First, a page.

A vodka martini, also known as a vodkatini or kangaroo cocktail, is a cocktail made with vodka and vermouth, a variation of a Martini.
A vodka martini is made by combining vodka, dry vermouth, and ice in a cocktail shaker or mixing glass. The ingredients are chilled, either by stirring or shaking, then strained and served "straight up" (without ice) in a chilled cocktail glass. The drink may be garnished with an olive, a "twist" (a strip of lemon peel squeezed or twisted), capers, or cocktail onions (with the onion garnish specifically yielding a vodka Gibson).
James Bond famously drinks a "Vodka Martini, shaken not stirred".
Ian Flemming described in details what the recipe is in "Casino Royale" (1953) Chapter 7 and it goes like this:
Three measures of Gordon's, one of vodka, half a measure of Kina Lillet (which was a vermouth but started as a wine). Shake it very well until it's ice-cold, and then add a large thin slice of lemon-peel.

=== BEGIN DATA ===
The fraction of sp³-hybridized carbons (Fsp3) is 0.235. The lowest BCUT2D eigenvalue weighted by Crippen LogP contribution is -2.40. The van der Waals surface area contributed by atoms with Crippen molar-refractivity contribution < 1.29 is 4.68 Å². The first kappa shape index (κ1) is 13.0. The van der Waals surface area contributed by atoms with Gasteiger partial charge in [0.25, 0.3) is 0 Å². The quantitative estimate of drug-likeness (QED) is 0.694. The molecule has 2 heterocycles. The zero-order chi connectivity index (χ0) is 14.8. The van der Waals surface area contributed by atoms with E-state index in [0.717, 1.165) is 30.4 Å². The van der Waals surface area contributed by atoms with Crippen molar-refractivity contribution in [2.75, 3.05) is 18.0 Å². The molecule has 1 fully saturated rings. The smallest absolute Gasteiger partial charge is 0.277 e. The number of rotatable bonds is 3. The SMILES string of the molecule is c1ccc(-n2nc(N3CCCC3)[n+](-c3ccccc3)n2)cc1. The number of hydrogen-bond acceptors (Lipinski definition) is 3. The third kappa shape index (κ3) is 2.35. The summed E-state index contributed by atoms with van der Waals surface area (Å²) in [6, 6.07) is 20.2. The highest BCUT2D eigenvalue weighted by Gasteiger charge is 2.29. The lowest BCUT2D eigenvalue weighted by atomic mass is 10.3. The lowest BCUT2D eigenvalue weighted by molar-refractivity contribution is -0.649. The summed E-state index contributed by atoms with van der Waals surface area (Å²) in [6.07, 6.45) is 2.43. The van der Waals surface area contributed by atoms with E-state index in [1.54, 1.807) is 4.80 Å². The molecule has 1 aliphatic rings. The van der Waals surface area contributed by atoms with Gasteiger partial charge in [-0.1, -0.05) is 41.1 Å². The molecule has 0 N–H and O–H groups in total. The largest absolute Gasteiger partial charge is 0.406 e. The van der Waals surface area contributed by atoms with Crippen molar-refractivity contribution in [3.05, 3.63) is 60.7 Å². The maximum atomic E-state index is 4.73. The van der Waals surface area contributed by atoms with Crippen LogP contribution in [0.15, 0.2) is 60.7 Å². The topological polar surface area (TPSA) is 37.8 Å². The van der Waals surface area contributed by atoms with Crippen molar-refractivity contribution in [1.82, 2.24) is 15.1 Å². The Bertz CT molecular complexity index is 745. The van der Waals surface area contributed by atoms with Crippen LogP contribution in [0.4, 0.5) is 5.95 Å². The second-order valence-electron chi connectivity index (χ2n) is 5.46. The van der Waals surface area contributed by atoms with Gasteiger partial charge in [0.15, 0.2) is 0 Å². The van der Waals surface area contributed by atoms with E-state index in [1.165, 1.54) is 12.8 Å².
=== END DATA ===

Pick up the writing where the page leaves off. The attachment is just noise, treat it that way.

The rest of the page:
"Shaken, not stirred" is a catchphrase of Ian Fleming's fictional British Secret Service agent James Bond, and his preference for how he wished his martini prepared. The phrase first appears in the novel Diamonds Are Forever (1956), though Bond does not actually say the line until Dr. No (1958) but says it "shaken and not stirred" instead of "shaken, not stirred." It was first uttered in the films by Sean Connery in Goldfinger in 1964 (though the villain Dr. Julius No offers this drink and utters those words in the first film, Dr. No, in 1962). It was used in numerous Bond films thereafter with the notable exceptions of You Only Live Twice, in which the drink is offered stirred, not shaken (Bond, ever the gentleman, ignores his host's gaffe, telling him the drink is perfect), and Casino Royale, in which Bond, after losing millions of dollars in a game of poker, is asked if he wants his martini shaken or stirred, and snaps, "Do I look like I give a damn?"
You can switch off the background music by clicking the II button on the flashplayer at the bottom of this page